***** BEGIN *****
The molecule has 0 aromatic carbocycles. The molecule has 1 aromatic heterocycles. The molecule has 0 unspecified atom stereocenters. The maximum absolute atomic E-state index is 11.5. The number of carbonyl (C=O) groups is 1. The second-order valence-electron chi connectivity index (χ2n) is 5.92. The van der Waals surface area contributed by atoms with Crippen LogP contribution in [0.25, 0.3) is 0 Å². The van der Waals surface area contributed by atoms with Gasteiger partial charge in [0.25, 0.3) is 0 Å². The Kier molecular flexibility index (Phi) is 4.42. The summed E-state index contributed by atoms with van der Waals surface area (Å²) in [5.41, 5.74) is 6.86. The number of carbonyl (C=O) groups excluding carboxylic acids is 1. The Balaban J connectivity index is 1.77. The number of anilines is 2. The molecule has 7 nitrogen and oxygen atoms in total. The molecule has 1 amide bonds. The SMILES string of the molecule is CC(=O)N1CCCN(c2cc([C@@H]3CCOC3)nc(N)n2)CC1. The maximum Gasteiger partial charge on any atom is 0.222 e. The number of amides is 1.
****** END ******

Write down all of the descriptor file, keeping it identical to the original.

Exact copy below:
The molecule has 0 aromatic carbocycles. The molecule has 1 aromatic heterocycles. The molecule has 0 unspecified atom stereocenters. The maximum absolute atomic E-state index is 11.5. The number of carbonyl (C=O) groups is 1. The second-order valence-electron chi connectivity index (χ2n) is 5.92. The van der Waals surface area contributed by atoms with Crippen LogP contribution in [0.25, 0.3) is 0 Å². The van der Waals surface area contributed by atoms with Gasteiger partial charge in [0.25, 0.3) is 0 Å². The Kier molecular flexibility index (Phi) is 4.42. The summed E-state index contributed by atoms with van der Waals surface area (Å²) in [5.41, 5.74) is 6.86. The number of carbonyl (C=O) groups excluding carboxylic acids is 1. The Balaban J connectivity index is 1.77. The number of anilines is 2. The molecule has 7 nitrogen and oxygen atoms in total. The molecule has 1 amide bonds. The SMILES string of the molecule is CC(=O)N1CCCN(c2cc([C@@H]3CCOC3)nc(N)n2)CC1. The maximum Gasteiger partial charge on any atom is 0.222 e. The number of amides is 1.